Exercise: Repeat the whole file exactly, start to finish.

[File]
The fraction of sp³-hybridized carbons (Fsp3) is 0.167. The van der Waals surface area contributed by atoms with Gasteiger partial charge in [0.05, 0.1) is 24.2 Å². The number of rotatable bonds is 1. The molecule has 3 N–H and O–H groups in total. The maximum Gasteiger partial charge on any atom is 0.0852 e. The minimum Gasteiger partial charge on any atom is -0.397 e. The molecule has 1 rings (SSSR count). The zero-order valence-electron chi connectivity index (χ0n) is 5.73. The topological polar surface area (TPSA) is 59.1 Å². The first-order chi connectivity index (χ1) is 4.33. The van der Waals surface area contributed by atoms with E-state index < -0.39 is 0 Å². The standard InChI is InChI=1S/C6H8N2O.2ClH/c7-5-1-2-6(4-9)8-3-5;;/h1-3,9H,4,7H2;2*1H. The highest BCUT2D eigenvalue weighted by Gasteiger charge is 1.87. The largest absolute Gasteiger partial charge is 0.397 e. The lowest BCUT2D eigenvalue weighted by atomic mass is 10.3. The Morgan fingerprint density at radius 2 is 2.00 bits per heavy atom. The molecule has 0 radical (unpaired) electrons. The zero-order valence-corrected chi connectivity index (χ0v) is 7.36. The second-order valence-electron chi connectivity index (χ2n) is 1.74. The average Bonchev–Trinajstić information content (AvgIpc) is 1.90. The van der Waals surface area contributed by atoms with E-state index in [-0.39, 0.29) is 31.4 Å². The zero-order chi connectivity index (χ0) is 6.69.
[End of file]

The fraction of sp³-hybridized carbons (Fsp3) is 0.167. The van der Waals surface area contributed by atoms with Gasteiger partial charge in [0.05, 0.1) is 24.2 Å². The number of rotatable bonds is 1. The molecule has 3 N–H and O–H groups in total. The maximum Gasteiger partial charge on any atom is 0.0852 e. The minimum Gasteiger partial charge on any atom is -0.397 e. The molecule has 1 rings (SSSR count). The zero-order valence-electron chi connectivity index (χ0n) is 5.73. The topological polar surface area (TPSA) is 59.1 Å². The first-order chi connectivity index (χ1) is 4.33. The van der Waals surface area contributed by atoms with E-state index < -0.39 is 0 Å². The standard InChI is InChI=1S/C6H8N2O.2ClH/c7-5-1-2-6(4-9)8-3-5;;/h1-3,9H,4,7H2;2*1H. The highest BCUT2D eigenvalue weighted by Gasteiger charge is 1.87. The largest absolute Gasteiger partial charge is 0.397 e. The lowest BCUT2D eigenvalue weighted by atomic mass is 10.3. The Morgan fingerprint density at radius 2 is 2.00 bits per heavy atom. The molecule has 0 radical (unpaired) electrons. The zero-order valence-corrected chi connectivity index (χ0v) is 7.36. The second-order valence-electron chi connectivity index (χ2n) is 1.74. The average Bonchev–Trinajstić information content (AvgIpc) is 1.90. The van der Waals surface area contributed by atoms with E-state index in [-0.39, 0.29) is 31.4 Å². The zero-order chi connectivity index (χ0) is 6.69.